Zucchini Hotcakes
2 cups grated, unpeeled zucchini
¼ cup chopped onion
¼ cup parmesan cheese
2 eggs
2 T. mayonnaise
½ tsp dried oregano
1 T butter or oil
Salt and pepper to taste
Melt butter in skillet. Spoon 2 heaping tablespoons batter into skillet for each cake.  Flatten with spatula. 

Cook over medium heat until browned on both sides. 

Serve plain or top with tomato sauce, grated cheese, or sour cream and chives.

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How to Plant an Acorn
Start gathering acorns in the fall. Look for large, heavy acorns with a cap that is missing or readily falls off when you put pressure on it. If you see tiny round holes in the shell, the nut inside has probably been destroyed by weevils, which bore into acorns. Discard any affected nuts.

Put the collected acorns in a bucket of water. Remove any that float, an indication they are dead or damaged. Those that float have airspace within and are likely to contain weevil grubs or other interesting bugs. Acorns that sink in water are usually intact and unlikely to be infested by weevils. Let the rest soak for a day or two, until the shells look saturated, and again remove any that are floating.

Strain the acorns and put them into plastic freezer bags partially filled with dampened vermiculite and store them over winter in the refrigerator.

Check the acorns throughout the winter and make sure they stay barely moist. White oak species group (white oak, bur oak, swamp white oak, post oak, Chinkapin oak,) acorns root in fall, so you may see roots forming in the bag over winter. They should be okay, protected by the vermiculite. Red oak species group (northern red oak, pin oak, northern pin oak, scarlet oak, shingle oak, Shumard oak, black oak) need a minimum of 42 days of chilling at 40 degrees Fahrenheit.

Plant the nuts in spring. Plant each pre-chilled, germinating acorn in a sterilized, one-gallon container with drainage holes. Plant the acorns on their side in a soil medium comprised of two parts peat-based seed-starting potting mix and one part coarse perlite. To sterilize containers, soak them overnight in a household bleach solution of 9 parts water to 1 part bleach, then rinse thoroughly. Cover with 1 to 2 inches of soil medium.

Place the containers in light shade, gradually moving them into more sun after a few weeks. Keep the soil moist but not wet. Do not allow the oak's taproot to growth through the bottom of the container. This will damage the plant. If you need to repot, gently lift the entire root ball out of the container and place it into a deeper pot.

Acorns from the easier-rooting white oak species group do not require cold stratification and can be planted directly outside in fall. However, they must be covered with some type of wire mesh to prevent being dug up by deer, squirrels, and other rodents. It is a good idea to "dome" the mesh over the planting bed so the delicate seedlings don't emerge and get tangled in the mesh.

The first step is to simply go outdoors to your favorite oak and collect a batch of acorns.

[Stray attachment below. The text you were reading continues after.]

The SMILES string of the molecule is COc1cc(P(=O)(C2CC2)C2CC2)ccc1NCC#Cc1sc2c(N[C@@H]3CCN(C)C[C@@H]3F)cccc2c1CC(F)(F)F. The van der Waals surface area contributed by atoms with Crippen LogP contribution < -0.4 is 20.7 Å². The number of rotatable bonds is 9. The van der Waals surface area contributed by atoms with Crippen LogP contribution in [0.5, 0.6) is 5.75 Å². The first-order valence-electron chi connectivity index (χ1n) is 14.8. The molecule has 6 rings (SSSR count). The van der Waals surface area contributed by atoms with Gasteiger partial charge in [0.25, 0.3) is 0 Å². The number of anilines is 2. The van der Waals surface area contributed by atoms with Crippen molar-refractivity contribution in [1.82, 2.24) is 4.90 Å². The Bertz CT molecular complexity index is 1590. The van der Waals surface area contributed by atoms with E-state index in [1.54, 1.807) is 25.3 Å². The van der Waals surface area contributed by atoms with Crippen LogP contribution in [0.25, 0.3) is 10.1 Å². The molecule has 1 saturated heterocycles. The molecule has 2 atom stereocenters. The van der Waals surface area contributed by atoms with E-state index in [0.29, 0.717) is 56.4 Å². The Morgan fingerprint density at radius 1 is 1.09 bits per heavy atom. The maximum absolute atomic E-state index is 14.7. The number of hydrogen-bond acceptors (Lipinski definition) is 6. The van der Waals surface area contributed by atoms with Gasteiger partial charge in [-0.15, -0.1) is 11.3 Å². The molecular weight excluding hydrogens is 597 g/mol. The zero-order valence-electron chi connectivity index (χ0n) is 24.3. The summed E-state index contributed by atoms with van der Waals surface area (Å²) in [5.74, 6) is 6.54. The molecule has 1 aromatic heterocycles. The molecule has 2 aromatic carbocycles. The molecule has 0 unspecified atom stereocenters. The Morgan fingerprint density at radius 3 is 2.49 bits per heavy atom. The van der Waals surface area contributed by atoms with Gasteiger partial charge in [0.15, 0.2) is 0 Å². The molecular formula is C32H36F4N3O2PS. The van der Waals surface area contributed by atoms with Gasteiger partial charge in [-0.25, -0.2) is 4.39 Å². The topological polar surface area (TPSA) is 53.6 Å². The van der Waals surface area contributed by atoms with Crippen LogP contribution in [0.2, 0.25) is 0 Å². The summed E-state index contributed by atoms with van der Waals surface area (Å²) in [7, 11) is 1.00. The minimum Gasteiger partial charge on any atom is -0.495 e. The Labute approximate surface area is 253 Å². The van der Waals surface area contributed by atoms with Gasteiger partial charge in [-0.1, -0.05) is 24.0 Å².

An acorn and leaves from a red oak. Red oaks leave have pointed lobes. White oaks have rounded lobes.

On close inspection this acorn has a tiny perfectly circular hole on the hull. This is the work of the acorn weevil.

For more information on how to plant acorns
Prairie Grass Companion
Prairies are some of the most endangered ecosystems in the world, with the tallgrass prairie being the most endangered. Only 1-4% of tallgrass prairie still exists. Prairies are critically important, not only for the unique biodiversity they possess, but for their effect on climate. The ability to store carbon is a valuable ecological service in today's changing climate. Most of the prairie's carbon sequestration happens below ground, where prairie roots can dig into the soil to depths up to 15 feet and more. Prairies can store much more carbon below ground than a forest can store above ground. In fact, the prairie was once the largest carbon sink in the world-much bigger than the Amazon rainforest .

When grasses die back in the winter, the leaves and roots remain. This is like mulching a garden, and generates soils very rich in organic matter and materials. The vast temperate grasslands have soils that are rich and deep.  Because of this, prairie soils are the breadbasket of the world. They produce a majority of the wheat, corn, and soybean crops in the US.

Any parcel of land that gets full sun can be converted to prairie. Start with bare soil. Seed with short-grass or long-grass prairie mix. Mow or weed whip to the ground once per year in the fall, around first frost. Remove clippings. Mowing is important as this prevents weed trees from growing. Areas such as hillsides, boulevards, or abandoned lots can easily be made into prairie. 

On the left, the deeper roots of wheatgrass are displayed, while the more shallow roots of wheat are visible on the right. The bulk of a prairie grass plant, exists out of sight, with anywhere from eight to fourteen feet of roots extending down into the earth.

Black eye susans dominate on a steep, hard to mow slope of a residential lot. This picture was taken a few months after seeding with short-grass prairie mix.

Oak savana and tall grass prairie restored on the grounds of the International Crane Foundation in Baraboo Wisconsin.

For more information on prairie grass and seed mixes.

Thanks for reading.  
Happy Planting!    


Faith Appelquist

President & Founder


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